Most fossils preserve the physical remains of organisms and their structure; however, geologists and paleobiologists recently found fossils that show the behaviors of predators preserved as traces in ancient sediments. Thus, fossils from southeast Missouri are helping scientists unlock clues about the behaviors of these predators and their interactions with their prey. Evidence shows that these ancient organisms were behaviorally sophisticated, tailoring their attacks for effectiveness.
Tracks from the site showed that the predators attacked from above, moving alongside to use their many legs for more effective grappling of their prey. Further, predators preferentially selected smaller prey, indicating that they attacked their food rather than randomly bumping into it.
Predation, or the action of attacking one’s prey, is a significant factor in evolution; this discovery is extremely important in the study of how organisms evolved in the Cambrian Period,” Schiffbauer said. “In this study, we provide evidence that these trilobites were likely visual predators, displaying selectivity in seeking and hunting their food.” More.
The trilobite did not have fifty million years to randomly evolve a sophisticated method. Something non-random is at work.
Prediction: We’ll see more of this.
See also: Bateson: Don’t let zoologists hog stage at … at the Royal Society’s November meet on evolution.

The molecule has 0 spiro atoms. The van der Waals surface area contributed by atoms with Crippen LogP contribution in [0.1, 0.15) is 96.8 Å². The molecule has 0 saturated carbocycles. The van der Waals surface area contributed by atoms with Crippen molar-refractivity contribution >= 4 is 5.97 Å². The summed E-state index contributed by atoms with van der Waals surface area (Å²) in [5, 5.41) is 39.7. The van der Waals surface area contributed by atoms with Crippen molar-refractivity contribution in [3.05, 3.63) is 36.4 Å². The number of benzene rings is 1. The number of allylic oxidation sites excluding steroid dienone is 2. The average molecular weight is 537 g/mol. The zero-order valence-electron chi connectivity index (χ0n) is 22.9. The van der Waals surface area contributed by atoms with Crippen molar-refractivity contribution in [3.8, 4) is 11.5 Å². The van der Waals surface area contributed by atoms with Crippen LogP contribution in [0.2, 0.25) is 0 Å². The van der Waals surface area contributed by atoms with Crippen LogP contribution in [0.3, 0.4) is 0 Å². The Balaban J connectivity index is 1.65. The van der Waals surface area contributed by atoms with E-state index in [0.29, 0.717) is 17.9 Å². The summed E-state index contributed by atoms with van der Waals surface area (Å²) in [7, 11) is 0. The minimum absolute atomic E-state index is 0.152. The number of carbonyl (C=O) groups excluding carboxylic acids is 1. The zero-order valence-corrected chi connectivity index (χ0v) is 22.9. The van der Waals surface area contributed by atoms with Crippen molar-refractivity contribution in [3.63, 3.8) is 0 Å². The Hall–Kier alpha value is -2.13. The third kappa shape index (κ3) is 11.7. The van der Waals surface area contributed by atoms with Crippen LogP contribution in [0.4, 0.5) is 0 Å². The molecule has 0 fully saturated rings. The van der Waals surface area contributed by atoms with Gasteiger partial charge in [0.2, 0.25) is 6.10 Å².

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Abstract: Evidence of predatory activity can be observed in the fossil record in the form of drill holes, repair scars, bite marks, and recognizable skeletal fragments in coprolites and preserved gut tracts. It is less common, however, to find fossil snapshots of predators caught in the act of feeding on their prey. Such interactions are preserved in recurring associations of the ichnogenera Rusophycus and Cruziana, most commonly attributed to trilobites, with burrows of likely vermiform (worm-like) organisms. In this study, we examine the Cambrian (Furongian Epoch, Steptoean Stage) Davis Formation, near Leadwood, southeastern Missouri, USA. In the lower to middle Davis Fm., several silty shale beds are extensively burrowed, from which we report a new occurrence and large number of Rusophycus traces associated with burrows of vermiform organisms. Within these beds, Rusophycus traces intersect vermiform burrows more often than expected by random chance and display a positive correlation in size between paired tracemakers. The median diameter of Rusophycus-associated vermiform burrows is significantly smaller than that of the non-intersected burrows. These results suggest that the paired traces record size selective predatory behavior. Moreover, low angle predator–prey trace intersections, though few in number, occurred more frequently than expected by random chance, supporting previous hypotheses that low angle attacks are preferred as they may improve prey handling success rates. (paywall) – Tara Selly, John Warren Huntley, Kevin L. Shelton, James D. Schiffbauer. Ichnofossil record of selective predation by Cambrian trilobites. Palaeogeography, Palaeoclimatology, Palaeoecology, 2016; 444: 28 DOI: 10.1016/j.palaeo.2015.11.033